Why start from Lolita?

Upon deciding to start a blog, the first thing to do was to pick a name – a process which, of course, involved a lot of painful consideration. It had to be cool. It had to be hip. It had to make an impact so huge,  it could make dinosaurs extinct all over again.
On and on it went, until days later I started to suspect maybe it wasn’t so easy to be phenomenal. (*and so evaporated my dreams of becoming an internet trend*).
Tail between my legs, I crept back to my mental cave, and realized that I had to change perspective. I simply had to pick something that reflected my views, who I was, what I was passionate about.
And finally it hit me that, having to choose only one quote, one something, that something had to be from Lolita. And if I have to start anywhere, I’ll start from here – from a book so wicked, it’s pretty damn awesome.

Lolita is a messed up story if you’ll ever read one. If fact, it could be retitled «memoirs of a pedophile with graphic enough descriptions of himself abusing a pre-teen girl». Yeah, if you were looking for a bedtime story to read to your kids, you might want to steer away from this one.
Yep. Yep, that’s what the plot’s about, folks.
Humbert Humbert, our main character, has always been obsessed with little girls (no, Humbert, calling them «nymphets» doesn’t make it sound any better, FYI). Being aware of his tendencies being – er – frowned upon by society (go figure) he has always struggled to hide and repress his urges.
This changes when he winds up renting a room from Charlotte Haze, a lonely, pretty-desperate-to-love-again widow. Humbert is an attractive, charming man, and the woman promptly sets her cap on him – not knowing that her greatest charm doesn’t reside in her looks and personality or even money, but in having a young daughter named Dolores.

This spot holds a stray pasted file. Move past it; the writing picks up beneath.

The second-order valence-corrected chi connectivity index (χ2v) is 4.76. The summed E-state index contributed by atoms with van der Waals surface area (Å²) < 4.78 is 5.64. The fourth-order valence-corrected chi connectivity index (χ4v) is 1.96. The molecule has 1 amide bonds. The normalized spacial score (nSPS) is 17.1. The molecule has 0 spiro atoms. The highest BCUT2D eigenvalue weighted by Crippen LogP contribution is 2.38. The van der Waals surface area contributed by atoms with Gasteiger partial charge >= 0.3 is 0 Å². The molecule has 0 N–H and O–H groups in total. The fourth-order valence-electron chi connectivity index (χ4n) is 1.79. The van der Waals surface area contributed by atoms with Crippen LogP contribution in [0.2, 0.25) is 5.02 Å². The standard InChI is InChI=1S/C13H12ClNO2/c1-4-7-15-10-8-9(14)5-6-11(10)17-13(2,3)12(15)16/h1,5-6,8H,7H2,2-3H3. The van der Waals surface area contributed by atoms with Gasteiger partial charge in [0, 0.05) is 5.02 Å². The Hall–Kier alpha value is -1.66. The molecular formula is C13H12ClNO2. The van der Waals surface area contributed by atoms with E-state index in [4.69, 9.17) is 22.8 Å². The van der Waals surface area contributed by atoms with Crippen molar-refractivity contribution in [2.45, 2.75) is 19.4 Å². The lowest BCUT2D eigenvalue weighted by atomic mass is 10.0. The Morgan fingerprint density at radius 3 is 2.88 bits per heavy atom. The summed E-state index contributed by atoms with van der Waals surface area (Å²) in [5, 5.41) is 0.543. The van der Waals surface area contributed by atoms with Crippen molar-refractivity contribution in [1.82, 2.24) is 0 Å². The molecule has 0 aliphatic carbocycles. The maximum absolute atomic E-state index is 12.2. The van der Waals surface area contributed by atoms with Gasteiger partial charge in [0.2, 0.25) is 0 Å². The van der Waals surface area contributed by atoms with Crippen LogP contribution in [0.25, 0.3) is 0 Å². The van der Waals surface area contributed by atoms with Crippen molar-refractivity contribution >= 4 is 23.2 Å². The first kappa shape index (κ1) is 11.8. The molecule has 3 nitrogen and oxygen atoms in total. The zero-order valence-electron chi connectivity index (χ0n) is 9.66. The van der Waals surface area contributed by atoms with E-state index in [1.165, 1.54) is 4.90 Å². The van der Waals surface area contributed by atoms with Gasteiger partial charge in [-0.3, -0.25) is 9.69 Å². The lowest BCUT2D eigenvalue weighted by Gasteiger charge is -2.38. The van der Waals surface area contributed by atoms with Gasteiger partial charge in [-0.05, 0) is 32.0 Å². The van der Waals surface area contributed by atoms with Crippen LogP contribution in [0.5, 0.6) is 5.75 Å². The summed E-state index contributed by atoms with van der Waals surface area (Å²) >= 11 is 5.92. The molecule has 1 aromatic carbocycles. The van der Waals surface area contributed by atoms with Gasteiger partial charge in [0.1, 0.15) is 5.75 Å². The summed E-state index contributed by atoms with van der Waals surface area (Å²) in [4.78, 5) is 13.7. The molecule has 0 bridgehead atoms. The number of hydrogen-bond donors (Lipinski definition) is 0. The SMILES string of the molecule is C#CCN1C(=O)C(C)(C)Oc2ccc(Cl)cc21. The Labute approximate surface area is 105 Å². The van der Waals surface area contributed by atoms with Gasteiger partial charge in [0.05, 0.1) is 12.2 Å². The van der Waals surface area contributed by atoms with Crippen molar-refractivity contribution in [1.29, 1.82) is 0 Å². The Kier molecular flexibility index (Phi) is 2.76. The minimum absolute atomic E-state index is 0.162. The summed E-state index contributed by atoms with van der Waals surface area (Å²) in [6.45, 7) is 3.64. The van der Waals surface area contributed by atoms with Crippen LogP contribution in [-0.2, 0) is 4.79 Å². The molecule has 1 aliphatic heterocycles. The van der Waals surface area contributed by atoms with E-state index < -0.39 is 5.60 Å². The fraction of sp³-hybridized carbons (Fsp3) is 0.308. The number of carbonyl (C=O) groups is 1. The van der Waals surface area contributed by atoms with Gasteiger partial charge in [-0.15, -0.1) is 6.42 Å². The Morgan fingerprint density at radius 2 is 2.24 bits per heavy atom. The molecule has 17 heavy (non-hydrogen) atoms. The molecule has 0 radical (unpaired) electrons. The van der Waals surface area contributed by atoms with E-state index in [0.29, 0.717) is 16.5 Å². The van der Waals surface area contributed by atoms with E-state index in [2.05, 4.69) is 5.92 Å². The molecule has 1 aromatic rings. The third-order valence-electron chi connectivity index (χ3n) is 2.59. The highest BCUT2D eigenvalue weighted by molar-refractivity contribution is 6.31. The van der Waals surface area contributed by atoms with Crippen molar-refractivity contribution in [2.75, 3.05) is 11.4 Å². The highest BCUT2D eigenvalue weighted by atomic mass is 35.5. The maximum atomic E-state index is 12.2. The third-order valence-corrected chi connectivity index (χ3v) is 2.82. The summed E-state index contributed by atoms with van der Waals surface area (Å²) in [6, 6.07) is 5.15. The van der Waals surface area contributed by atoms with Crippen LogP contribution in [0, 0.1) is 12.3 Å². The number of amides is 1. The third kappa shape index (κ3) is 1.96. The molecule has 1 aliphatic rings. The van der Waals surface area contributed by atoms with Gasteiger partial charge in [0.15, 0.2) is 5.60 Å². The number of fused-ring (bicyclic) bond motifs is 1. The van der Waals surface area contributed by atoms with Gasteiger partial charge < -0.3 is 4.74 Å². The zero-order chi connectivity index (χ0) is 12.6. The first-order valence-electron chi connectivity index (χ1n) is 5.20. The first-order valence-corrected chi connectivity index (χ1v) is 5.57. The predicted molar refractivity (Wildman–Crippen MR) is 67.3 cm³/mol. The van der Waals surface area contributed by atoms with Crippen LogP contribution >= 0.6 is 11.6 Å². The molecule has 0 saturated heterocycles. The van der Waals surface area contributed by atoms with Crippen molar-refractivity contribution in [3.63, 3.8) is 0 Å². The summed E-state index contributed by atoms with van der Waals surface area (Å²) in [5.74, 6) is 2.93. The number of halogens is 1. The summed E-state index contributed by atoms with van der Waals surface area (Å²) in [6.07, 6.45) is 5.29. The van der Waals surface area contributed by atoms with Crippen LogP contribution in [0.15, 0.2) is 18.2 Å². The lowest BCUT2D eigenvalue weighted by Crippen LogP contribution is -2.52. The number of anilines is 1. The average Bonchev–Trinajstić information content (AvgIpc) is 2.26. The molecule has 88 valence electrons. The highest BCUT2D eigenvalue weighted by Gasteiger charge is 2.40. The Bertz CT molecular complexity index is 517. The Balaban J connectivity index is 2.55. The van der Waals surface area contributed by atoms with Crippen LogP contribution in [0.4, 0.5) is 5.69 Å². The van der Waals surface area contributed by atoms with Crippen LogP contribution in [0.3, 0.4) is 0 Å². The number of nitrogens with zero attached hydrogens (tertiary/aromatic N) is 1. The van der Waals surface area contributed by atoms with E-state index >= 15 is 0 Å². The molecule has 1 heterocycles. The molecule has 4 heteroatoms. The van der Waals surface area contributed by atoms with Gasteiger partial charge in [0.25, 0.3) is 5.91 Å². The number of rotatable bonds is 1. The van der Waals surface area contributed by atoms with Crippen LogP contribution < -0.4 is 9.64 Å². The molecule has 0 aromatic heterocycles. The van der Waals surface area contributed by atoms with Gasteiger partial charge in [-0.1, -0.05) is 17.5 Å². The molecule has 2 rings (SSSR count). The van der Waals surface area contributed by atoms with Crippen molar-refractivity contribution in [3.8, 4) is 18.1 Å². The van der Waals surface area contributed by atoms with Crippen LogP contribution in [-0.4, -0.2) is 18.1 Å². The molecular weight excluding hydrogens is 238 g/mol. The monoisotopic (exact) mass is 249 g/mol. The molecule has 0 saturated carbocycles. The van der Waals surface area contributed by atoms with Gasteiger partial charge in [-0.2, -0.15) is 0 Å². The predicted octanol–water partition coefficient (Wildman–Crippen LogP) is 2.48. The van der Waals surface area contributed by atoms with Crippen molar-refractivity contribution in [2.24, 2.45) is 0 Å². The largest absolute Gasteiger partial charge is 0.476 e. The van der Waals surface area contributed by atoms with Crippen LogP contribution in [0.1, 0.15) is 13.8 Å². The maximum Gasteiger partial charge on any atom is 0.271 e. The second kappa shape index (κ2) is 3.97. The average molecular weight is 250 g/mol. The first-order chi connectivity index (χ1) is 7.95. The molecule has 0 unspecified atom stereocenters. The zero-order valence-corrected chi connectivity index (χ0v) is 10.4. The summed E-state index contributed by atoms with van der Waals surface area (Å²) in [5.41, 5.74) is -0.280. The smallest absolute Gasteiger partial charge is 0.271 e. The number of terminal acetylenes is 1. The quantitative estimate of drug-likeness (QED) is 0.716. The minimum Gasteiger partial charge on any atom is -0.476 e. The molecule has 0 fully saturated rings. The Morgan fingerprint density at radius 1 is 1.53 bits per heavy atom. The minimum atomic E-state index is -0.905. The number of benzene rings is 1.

Dolly is a spirited, mischievous, precocious girl fuelled by hormones and by a budding curiosity about sexuality. She develops a juvenile crush for the well-behaved, handsome man who ends up marrying her mum and becoming her stepfather.
When Charlotte conveniently dies in a car accident after discovering his true tendencies, Humbert understands that this is the chance of a lifetime. He takes Dolores (whom he refers to as «Lolita» or sometimes «Lo») with him on a roadtrip across the United States, in order to have his way with her without being caught. For months, Lolita travels with his captor, who repeatedly forces himself on her, until he decides to settle himself and his unwilling protégée in the little town of Beardsley.
It is there that Lolita meets an old acquaintance of her mother, the secretly depraved playwright Clare Quilty, and eventually elopes with him.
Humbert Humbert, mad with grief, searches for his beloved Dolores for years and years with no avail until it’s Dolores herself that sends him a letter.
Now seventeen and pregnant, married to good-hearted but poor Richard F. Schiller, she is in dire need of money (yeah, just how desperate do you have to be to ask your former rapist for money?). She had abandoned Quilty years earlier, after refusing to star in one of his erotic movies, and she is still heartbroken over him, but determined to start a new life with his husband in Canada.